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Edith Stein and Simone Weil both trained as Red Cross nurses for wartime service. For both philosophers, the activity of a nurse demands an empathic attention to the afflicted. Stein envisions herself as an attendant nurse in her memoirs; Weil similarly casts herself in a nurse’s role in her proposal for an elite, sacrificial nurses’ corps. This essay examines the practice of wartime nursing as a school for, and an expression of, their complimentary philosophies of human beings seen in their physical, epistemological, and spiritual interrelatedness.
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7. Journal of Continental Philosophy: Volume > 2 > Issue: 2
Ruth Groenhout

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Simone de Beauvoir’s discussion of the place of aging and menopause in The Second Sex offers only brief glimmers of older women’s agency tucked in among descriptions of the female elderly frantically, but futilely, searching for meaningful roles. Aging is particularly difficult to think through from an existentialist perspective that emphasizes agency and control over one’s world. Beauvoir’s later work in The Coming of Age offers more carefully detailed perspective for considering aging and the meaning of the sacrifice of life’s projects. The difficulty of maintaining a sense of identity and meaning increases as agency becomes limited and the weight of one’s past life and decisions becomes greater. Moving from The Second Sex to The Coming of Age in dialogue with Beauvoir clarifies when loss of control and agency destroys life’s value, but also when a deliberate choice to sacrifice agency may be meaningful and value-laden.
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8. Journal of Continental Philosophy: Volume > 2 > Issue: 2
Paolo Diego Bubbio, Gianni Vattimo

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In this 2017 conversation, Gianni Vattimo discusses with Paolo Diego Bubbio the core themes of his own philosophical journey. Vattimo first comments on the legacy of his mentor Luigi Pareyson and on the differences between Pareyson’s conception of the relation between truth and interpretation and his own. Vattimo and Bubbio then elaborate on the return to Hegel and the possibility of a “hermeneuticized” Hegelianism. The participants also discuss Vattimo’s view of religion and the role that the Christian notion of caritas plays in his “weak hermeneutics.” Finally, Vattimo comments on his recent political writings and on his view of a “hermeneutic communism,” arguing that revolution is possible only as a collective inner transformation. Vattimo concludes by mentioning his recent essays, collected under the title Being and Its Surroundings, in which he presents the radical thesis of Heidegger’s philosophy as a new form of theology.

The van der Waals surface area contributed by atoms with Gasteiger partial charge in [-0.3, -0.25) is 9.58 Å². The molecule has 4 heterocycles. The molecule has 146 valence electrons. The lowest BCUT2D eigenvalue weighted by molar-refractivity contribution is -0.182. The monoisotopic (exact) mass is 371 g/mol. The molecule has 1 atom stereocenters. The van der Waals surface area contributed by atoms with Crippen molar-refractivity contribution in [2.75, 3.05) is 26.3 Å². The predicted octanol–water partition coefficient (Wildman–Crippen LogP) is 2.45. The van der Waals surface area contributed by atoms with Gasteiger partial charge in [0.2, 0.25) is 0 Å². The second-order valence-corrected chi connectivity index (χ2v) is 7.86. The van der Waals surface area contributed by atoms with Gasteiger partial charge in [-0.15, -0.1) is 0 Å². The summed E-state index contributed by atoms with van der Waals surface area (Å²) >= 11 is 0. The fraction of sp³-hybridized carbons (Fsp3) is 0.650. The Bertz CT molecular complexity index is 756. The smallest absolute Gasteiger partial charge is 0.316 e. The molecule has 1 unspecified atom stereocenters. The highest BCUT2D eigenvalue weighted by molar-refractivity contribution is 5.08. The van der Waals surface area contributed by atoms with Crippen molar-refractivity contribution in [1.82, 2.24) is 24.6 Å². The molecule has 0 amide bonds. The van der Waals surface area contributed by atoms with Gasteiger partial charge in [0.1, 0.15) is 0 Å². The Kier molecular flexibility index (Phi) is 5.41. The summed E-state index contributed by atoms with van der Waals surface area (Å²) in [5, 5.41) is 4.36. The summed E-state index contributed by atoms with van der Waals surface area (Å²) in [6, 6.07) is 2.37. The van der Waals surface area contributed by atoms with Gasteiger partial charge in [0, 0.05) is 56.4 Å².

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9. Journal of Continental Philosophy: Volume > 2 > Issue: 2
Georg Wilhelm Friedrich Hegel, Sarah Bacaller, Paolo Diego Bubbio

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In this review, Hegel responds to criticisms leveled against his philosophy by the anonymous author of Ueber die Hegelsche Lehre, oder: absolutes Wissen und moderner Pantheismus (1829). Frustrated by his interlocutor’s apparent inability to coherently interpret his work, Hegel scathingly attempts to discredit the character of the text in focus and its author’s critical capacity. He does so by showcasing examples of misrepresentation and misunderstanding in the author’s writing. Hegel contests the increasingly common charge of “pantheism” being leveled against him at that time, wielded here by the anonymous author in a fairly unoriginal comparison between Hegel’s “doctrine” and Spinoza’s system. This review gives insight into the character of early theological responses to Hegel, and highlights Hegel’s polemical tendencies.
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10. Journal of Continental Philosophy: Volume > 2 > Issue: 2
Magdalena Zolkos

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Didi-Huberman conceptualizes images as unstable and incongruent events in disagreement with the art historiographic discourses that reduce visuality to the contents of representation. I analyze the link between Freud’s dream-theory and Didi-Huberman’s philosophy of images, focusing on the notion of dreams and images as instance of (up)rising against repression and erasure. Didi-Huberman does not simply “apply” psychoanalysis to disrupt the dominant art historiography; his interpretation of the dream book speaks to his originality as a reader of Freud who brings to the fore the importance of visual categories in psychoanalysis. Viewing images as disunified and “rent” has also political implications. The name of this power in Didi-Huberman’s project is anadyomene (“she that rises”); the imaginal rhythm of pendular dialectical movement between appearance and disappearance. I discuss Didi-Huberman’s analyses of photographs of camps and ghettos, and of uprisings, which highlight the link between the imaginal unconscious and aesthetics of anadyomene, and political subjectivization and resistance.